Australian Open 2013: Serena Williams' Injured Ankle Won't Keep Her from Title

Brian MaziqueCorrespondent IIIJanuary 15, 2013

MELBOURNE, AUSTRALIA - JANUARY 15:  Serena Williams of the United States looks on in her first round match against Edina Gallovits-Hall of Romania during day two of the 2013 Australian Open at Melbourne Park on January 15, 2013 in Melbourne, Australia.  (Photo by Ryan Pierse/Getty Images)
Ryan Pierse/Getty Images

Serena Williams' most challenging obstacle at the 2013 Australian Open will likely be the ankle she injured during first-round play, but even that won't stop her.

She showed poise, toughness and maturity fighting through the painful distraction en route to a 6-0, 6-0 rout of Romania's Edina Gallovits-Hall. I expect her to employ the same qualities throughout the tournament.

Williams is only seeded third in Melbourne, but the top players have to realize she is the one to beat.

Coming off a stellar 2012 that saw her go 58-6 in major events, which included singles titles at Wimbledon, the U.S. Open and a gold medal in the Summer Olympics, Williams is primed for a strong 2013.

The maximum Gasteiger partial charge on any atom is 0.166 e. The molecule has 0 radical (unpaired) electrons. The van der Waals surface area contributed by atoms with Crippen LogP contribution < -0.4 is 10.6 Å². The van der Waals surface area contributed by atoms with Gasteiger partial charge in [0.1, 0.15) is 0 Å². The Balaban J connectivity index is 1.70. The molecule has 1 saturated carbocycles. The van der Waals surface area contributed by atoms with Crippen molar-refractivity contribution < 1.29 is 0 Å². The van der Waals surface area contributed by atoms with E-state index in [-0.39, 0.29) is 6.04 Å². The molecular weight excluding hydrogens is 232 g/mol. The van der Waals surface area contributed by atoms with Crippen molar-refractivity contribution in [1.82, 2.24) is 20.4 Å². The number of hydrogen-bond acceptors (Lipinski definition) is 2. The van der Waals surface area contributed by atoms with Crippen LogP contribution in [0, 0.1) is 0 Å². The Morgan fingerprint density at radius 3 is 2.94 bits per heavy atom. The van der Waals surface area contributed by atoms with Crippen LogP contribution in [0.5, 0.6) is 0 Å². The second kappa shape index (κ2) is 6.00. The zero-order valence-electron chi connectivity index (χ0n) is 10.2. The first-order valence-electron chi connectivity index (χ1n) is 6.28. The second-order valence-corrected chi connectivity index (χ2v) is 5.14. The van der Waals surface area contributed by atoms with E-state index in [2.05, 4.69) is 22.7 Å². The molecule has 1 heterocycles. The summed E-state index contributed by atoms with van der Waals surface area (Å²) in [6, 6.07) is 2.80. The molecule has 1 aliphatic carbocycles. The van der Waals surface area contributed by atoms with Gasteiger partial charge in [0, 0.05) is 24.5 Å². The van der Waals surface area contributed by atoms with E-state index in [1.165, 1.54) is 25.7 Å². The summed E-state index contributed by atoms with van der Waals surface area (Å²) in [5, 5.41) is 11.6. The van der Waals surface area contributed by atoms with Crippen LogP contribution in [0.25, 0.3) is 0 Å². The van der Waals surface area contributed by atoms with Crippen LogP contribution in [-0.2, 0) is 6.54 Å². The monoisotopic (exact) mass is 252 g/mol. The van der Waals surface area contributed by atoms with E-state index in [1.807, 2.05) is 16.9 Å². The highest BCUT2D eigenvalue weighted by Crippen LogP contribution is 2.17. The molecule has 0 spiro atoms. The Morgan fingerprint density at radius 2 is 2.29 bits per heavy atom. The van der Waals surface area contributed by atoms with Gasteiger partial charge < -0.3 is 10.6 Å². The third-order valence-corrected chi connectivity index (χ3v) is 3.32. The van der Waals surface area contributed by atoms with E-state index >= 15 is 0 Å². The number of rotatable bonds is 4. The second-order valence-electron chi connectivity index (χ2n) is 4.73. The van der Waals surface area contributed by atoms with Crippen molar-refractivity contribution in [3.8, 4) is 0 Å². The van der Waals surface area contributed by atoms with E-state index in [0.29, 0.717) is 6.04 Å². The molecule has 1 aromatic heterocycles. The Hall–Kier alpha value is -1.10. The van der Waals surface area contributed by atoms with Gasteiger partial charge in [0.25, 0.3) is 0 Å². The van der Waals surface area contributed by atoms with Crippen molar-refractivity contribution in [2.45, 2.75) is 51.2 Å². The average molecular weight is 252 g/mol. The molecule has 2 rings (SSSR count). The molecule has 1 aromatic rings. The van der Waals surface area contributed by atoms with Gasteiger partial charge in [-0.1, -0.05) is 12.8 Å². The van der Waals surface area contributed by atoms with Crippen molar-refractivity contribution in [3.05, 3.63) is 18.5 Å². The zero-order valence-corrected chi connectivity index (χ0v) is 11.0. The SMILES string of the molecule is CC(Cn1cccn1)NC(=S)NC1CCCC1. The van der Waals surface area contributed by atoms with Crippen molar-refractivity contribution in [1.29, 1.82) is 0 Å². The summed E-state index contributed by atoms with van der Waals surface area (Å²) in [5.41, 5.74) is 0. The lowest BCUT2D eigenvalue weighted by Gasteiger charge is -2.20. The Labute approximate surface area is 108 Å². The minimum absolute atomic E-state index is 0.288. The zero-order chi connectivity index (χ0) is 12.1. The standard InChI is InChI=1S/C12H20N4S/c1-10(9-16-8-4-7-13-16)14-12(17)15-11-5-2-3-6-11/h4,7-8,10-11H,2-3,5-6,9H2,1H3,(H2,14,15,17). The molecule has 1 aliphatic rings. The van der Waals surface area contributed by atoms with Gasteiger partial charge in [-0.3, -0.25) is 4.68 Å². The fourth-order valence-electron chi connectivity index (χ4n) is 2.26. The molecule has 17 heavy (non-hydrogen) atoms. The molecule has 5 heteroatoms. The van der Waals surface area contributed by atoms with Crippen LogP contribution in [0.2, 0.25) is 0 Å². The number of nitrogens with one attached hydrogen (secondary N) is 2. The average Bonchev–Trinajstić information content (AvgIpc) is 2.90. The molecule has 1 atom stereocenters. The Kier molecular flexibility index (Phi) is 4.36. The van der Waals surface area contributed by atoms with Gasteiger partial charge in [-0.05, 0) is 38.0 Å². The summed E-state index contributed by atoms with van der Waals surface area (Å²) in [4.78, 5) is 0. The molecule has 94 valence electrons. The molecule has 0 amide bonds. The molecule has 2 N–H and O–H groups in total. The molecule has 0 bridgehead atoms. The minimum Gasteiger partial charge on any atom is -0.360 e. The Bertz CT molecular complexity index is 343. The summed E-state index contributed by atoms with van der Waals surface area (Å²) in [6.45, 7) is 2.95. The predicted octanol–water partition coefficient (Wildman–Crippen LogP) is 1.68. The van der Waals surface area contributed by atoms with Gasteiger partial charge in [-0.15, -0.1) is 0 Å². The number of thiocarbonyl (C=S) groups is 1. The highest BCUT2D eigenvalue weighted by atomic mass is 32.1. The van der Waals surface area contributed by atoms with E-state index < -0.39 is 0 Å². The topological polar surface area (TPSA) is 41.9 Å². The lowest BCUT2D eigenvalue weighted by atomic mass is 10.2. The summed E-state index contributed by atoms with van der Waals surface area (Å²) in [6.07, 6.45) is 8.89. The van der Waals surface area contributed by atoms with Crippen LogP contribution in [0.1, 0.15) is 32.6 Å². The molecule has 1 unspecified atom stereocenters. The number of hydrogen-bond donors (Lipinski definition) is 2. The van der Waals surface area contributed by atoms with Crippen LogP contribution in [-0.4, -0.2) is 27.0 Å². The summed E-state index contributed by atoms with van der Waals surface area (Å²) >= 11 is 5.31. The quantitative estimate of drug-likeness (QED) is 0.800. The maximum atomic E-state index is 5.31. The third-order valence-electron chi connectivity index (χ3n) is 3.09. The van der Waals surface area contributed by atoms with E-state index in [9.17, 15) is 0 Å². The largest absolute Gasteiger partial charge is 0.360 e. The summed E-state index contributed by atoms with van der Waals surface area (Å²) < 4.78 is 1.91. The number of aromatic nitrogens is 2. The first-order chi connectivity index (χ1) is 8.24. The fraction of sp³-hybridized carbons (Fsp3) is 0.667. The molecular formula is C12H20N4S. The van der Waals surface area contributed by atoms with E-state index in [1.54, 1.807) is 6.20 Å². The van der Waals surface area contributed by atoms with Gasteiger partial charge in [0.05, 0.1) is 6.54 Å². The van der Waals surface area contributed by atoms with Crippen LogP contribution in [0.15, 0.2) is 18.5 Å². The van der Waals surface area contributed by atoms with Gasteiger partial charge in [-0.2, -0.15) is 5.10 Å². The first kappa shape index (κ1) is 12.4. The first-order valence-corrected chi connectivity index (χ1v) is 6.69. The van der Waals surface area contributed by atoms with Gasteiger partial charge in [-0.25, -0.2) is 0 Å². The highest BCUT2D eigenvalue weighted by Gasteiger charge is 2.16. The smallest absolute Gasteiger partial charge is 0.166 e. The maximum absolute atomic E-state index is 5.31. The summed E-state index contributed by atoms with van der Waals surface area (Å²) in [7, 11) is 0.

What appears to be a minor ankle injury won't slow her down.

When Williams is 100 percent focused as she was through most of 2012, she is head and shoulders above the rest of the women in the sport.

The injury did create some tense moments, though.

Per CBS News, the incident frightened Williams. According to her it seemed to bring back some bad memories.

She said this after the match:

I think I was really, really close to panicking because a very similar thing happened to me last year, almost on the same side, the same shot. I just had to really remain calm and think things through.

The injury she suffered in 2012 likely played a part in her disappointing performance at last year's Australian Open. Despite being a five-time champion, she exited in the fourth round in 2012. It was her earliest exit at the Australian Open since 2006.

Perhaps a less-mature and less-focused Williams would have allowed Tuesday's injury to derail her, but not at this stage of her legendary career. Williams has seen a lot in her 17-year career. She handles adversity well now.

Spain's Garbine Muguruza is next up for Williams, but she doesn't figure to fare much better than Gallovits-Hall. Muguruza barely escaped her first-round match with Slovakian Magdalena Rybarikova.

Facing Williams will be a huge step up in competition, to say the least.

With a day off for Williams to heal, she'll be back as dominant as ever for her match with Muguruza and beyond. Barring something unforeseen, when this tournament is done, Williams will be celebrating her sixth Australian Open title.


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